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8 posts from December 2006

UN Continues Liberian Diamond Embargo

Liberiamap_1The United Nations Security Council extended its embargo on arms destined for Liberia and renewed an embargo for six months on rough diamond exports from Liberia.  While the Security Council acknowledged the progress the Liberian government has made this year in monitoring the diamond trade, it determined the situation is still unstable and a threat to security and peace in that war-torn region.

Illegally marketed diamonds, known as conflict diamonds, have been the catalyst for civil wars in Liberia being in 1989 and the brutal conflict in neighboring Sierra Leone.  Ex-president, Charles Taylor in Sierra Leone, faces seventeen counts of war crimes for allegedly arming and training rebels in exchange for conflict diamonds.

In order for the Security Council to lift its embargo on diamond exports from Liberia, the Liberian government must join the Kimberley Process that documents the origin of rough diamonds in an international effort to keep conflict diamonds from entering the diamond marketplace.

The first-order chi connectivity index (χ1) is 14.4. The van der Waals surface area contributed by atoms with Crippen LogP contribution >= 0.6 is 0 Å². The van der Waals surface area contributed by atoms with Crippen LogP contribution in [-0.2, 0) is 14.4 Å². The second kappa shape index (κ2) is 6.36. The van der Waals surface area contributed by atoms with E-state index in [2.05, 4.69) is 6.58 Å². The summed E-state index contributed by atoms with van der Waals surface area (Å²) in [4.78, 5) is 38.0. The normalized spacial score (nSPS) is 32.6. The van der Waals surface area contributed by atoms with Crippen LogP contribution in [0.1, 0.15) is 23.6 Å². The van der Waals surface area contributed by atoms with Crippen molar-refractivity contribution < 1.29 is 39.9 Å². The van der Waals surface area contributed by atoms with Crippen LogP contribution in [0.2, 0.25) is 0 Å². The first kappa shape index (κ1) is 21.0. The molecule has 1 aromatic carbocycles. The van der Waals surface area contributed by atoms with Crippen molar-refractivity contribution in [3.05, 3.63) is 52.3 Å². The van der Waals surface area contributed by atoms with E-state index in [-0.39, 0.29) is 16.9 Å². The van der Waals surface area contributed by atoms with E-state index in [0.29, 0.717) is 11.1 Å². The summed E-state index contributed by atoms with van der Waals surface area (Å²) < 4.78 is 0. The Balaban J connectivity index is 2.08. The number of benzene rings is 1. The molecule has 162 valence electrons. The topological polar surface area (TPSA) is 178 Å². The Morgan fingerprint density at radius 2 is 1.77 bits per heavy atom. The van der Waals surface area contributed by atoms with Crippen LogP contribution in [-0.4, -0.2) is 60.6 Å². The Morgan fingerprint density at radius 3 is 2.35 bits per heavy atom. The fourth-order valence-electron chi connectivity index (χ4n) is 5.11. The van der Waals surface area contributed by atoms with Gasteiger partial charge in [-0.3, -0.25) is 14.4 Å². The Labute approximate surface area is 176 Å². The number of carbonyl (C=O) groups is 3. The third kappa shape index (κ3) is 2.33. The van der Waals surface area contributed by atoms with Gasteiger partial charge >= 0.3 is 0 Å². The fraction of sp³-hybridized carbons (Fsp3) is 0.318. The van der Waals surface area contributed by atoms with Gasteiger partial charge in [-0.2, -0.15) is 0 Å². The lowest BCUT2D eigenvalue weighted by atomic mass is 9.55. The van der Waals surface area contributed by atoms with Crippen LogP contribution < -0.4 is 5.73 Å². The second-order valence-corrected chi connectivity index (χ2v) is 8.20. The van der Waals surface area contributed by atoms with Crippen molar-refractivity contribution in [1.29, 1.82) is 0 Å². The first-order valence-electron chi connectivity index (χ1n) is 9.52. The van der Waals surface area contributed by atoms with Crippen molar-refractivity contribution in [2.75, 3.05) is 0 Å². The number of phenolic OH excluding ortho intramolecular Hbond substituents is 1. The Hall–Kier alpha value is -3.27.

The Kimberly Process has successfully reduced the percentage of conflict diamonds in world trade.  From an estimated high of 14% of total world diamonds during the mid 1990s, the Kimberley Process is credited with reducing conflict diamonds to about 0.2% (two tenths of one percent) of current diamond production.

During 2006, the only source of conflict diamonds has been the northern regions of Cote d'Ivoire, a country in Western Africa, bordering the North Atlantic Ocean, between Ghana and Liberia.

GIA Synthetic-Diamond Grading Report